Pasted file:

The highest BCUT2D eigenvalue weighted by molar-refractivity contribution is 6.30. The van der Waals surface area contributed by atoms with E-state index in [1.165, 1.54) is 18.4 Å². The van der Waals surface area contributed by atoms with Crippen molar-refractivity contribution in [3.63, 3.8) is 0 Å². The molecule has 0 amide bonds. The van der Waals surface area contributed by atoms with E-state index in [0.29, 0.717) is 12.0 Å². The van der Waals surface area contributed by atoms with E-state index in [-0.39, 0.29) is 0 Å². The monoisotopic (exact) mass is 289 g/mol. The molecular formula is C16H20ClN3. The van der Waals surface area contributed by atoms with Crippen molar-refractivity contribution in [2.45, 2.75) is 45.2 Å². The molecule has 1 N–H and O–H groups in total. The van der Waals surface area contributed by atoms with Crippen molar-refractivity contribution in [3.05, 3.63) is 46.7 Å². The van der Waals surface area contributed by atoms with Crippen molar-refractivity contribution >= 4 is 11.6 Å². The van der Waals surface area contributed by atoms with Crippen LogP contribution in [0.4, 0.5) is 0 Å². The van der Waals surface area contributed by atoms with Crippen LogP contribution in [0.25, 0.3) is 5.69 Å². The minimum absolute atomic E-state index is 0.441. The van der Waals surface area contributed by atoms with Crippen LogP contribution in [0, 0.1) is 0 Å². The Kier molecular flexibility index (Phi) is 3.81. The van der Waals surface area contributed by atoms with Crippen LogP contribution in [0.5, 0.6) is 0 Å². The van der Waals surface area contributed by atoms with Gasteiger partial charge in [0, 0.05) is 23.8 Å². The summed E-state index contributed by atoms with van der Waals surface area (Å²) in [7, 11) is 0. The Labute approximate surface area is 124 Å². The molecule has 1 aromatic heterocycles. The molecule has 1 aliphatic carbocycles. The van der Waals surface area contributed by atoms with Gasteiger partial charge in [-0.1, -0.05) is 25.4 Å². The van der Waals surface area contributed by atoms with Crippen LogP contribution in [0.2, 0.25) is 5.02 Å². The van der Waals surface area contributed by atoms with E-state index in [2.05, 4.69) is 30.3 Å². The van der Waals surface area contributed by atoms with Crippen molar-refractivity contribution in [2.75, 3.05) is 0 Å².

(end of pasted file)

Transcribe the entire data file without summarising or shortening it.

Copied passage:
The highest BCUT2D eigenvalue weighted by molar-refractivity contribution is 6.30. The van der Waals surface area contributed by atoms with E-state index in [1.165, 1.54) is 18.4 Å². The van der Waals surface area contributed by atoms with Crippen molar-refractivity contribution in [3.63, 3.8) is 0 Å². The molecule has 0 amide bonds. The van der Waals surface area contributed by atoms with E-state index in [0.29, 0.717) is 12.0 Å². The van der Waals surface area contributed by atoms with E-state index in [-0.39, 0.29) is 0 Å². The monoisotopic (exact) mass is 289 g/mol. The molecular formula is C16H20ClN3. The van der Waals surface area contributed by atoms with Crippen molar-refractivity contribution in [2.45, 2.75) is 45.2 Å². The molecule has 1 N–H and O–H groups in total. The van der Waals surface area contributed by atoms with Crippen molar-refractivity contribution in [3.05, 3.63) is 46.7 Å². The van der Waals surface area contributed by atoms with Crippen molar-refractivity contribution >= 4 is 11.6 Å². The van der Waals surface area contributed by atoms with Crippen LogP contribution in [0.4, 0.5) is 0 Å². The van der Waals surface area contributed by atoms with Crippen LogP contribution in [0.25, 0.3) is 5.69 Å². The minimum absolute atomic E-state index is 0.441. The van der Waals surface area contributed by atoms with Crippen LogP contribution in [0, 0.1) is 0 Å². The Kier molecular flexibility index (Phi) is 3.81. The van der Waals surface area contributed by atoms with Crippen LogP contribution in [0.5, 0.6) is 0 Å². The van der Waals surface area contributed by atoms with Gasteiger partial charge in [0, 0.05) is 23.8 Å². The summed E-state index contributed by atoms with van der Waals surface area (Å²) in [7, 11) is 0. The Labute approximate surface area is 124 Å². The molecule has 1 aromatic heterocycles. The molecule has 1 aliphatic carbocycles. The van der Waals surface area contributed by atoms with Gasteiger partial charge in [-0.1, -0.05) is 25.4 Å². The van der Waals surface area contributed by atoms with Crippen LogP contribution in [0.2, 0.25) is 5.02 Å². The van der Waals surface area contributed by atoms with E-state index in [2.05, 4.69) is 30.3 Å². The van der Waals surface area contributed by atoms with Crippen molar-refractivity contribution in [2.75, 3.05) is 0 Å².